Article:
After lengthy public comment and discussion about geological hazards, trustees voted Tuesday evening to relocate Lexington Elementary School students to R.J. Fisher Middle in the fall.
Trustees, however, said they would revisit the matter at their May 15 meeting.
LGUSD Assistant Superintendent of Business Services Leslie Paulides called the move an interim housing solution for the approximate 170 students that currently attend Lexington and who will move to Fisher Middle School at the start of the 2012-13 school year.
Paulides asked trustees to provide feedback and direction to “have enough runway to get the site ready by August.”
The move could add a new playground structure at Fisher for the incoming Lexington students, an additional building on the west side of the district office for administrative purposes, a club house and also some flexible areas for Fisher student-use, Paulides said.
Options for the proposed interim housing plan were considered after Lexington and Fisher parents, teachers and administrators and Los Gatos-Saratoga Recreation representatives met with Paulides, Lum and Kramer on April 23 and again on April 26.
Key themes discussed by the group included the need for:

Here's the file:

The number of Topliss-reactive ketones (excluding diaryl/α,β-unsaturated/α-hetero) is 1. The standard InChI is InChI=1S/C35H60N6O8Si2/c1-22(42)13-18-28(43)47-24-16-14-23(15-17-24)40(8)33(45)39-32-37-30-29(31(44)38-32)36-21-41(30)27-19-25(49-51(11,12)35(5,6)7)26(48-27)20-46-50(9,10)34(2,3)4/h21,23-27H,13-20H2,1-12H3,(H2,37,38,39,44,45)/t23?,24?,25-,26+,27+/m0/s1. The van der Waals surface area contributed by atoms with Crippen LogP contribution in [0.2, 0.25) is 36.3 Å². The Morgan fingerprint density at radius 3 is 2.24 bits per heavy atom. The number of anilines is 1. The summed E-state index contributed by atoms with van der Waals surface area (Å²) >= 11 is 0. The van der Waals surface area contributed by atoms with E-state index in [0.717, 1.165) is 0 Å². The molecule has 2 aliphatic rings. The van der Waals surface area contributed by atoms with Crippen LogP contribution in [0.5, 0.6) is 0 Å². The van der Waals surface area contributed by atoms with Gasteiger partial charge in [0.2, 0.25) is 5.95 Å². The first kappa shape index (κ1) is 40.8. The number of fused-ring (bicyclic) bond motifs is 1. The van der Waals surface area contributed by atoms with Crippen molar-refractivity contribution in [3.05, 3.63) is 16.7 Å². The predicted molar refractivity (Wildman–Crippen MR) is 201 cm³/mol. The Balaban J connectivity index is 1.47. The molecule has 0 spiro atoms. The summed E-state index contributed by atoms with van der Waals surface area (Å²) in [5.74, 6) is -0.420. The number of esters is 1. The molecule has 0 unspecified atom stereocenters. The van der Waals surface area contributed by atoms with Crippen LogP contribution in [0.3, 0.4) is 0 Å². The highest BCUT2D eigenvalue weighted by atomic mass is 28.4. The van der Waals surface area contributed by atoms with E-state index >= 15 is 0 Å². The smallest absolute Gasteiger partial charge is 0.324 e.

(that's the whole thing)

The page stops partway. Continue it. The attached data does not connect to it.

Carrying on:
- Adequate play space and green space
- Adequate storage
- Dedicated space to offer quality programs
- Driveway, parking, drop-off and pick-up safety
- Accomodation for some of the lost space for middle school students
- Adequate bathroom facilities
According to Paulides, the group focused on what is best for the kids and the importance of a timeline for a solution and a willingness to compromise.
Lexington parents and teachers expressed concern that the interim plan may easily become a permanent one and that the children will be harmed as a result.
One parent said that it didn’t make sense to put together an interim plan without knowing where the money to pay for the plan would come from.
Others expressed concerns that the future is too uncertain with respect to Lexington and that spending $1.5 million to construct an interim housing site hastily is not a reasonable thing to do.
Trustees Tina Orsi-Hartigan and Doug Halbert were not present during the meeting.
The interim housing plan came about after
She noted that trustees also moved forward with the interim housing plan “while the district contacts the CGS to confirm whether or not the additional work required will suffice to ever getting the green light to build a new school at the current Lexington site.”
The decision has angered many Lexington parents, teachers and Los Gatos residents.
The district has spent approximately $4 million to gain the needed approvals from the state for the Lexington project, according to education officials.
The school, if it were to be built on its present site, would cost about $21 million, Paulides said.
Money to build the campus was supposed to come from Measure E, a bond measure approved by voters in June of 2010.
As one parent said, the Lexington community is unhappy because they worked hard to pass the initiative, they have been told they must vacate their current campus at the end of the school year, they are going to be housed indefinitely in cramped interim housing behind Fisher and they are being denied the building of their new campus.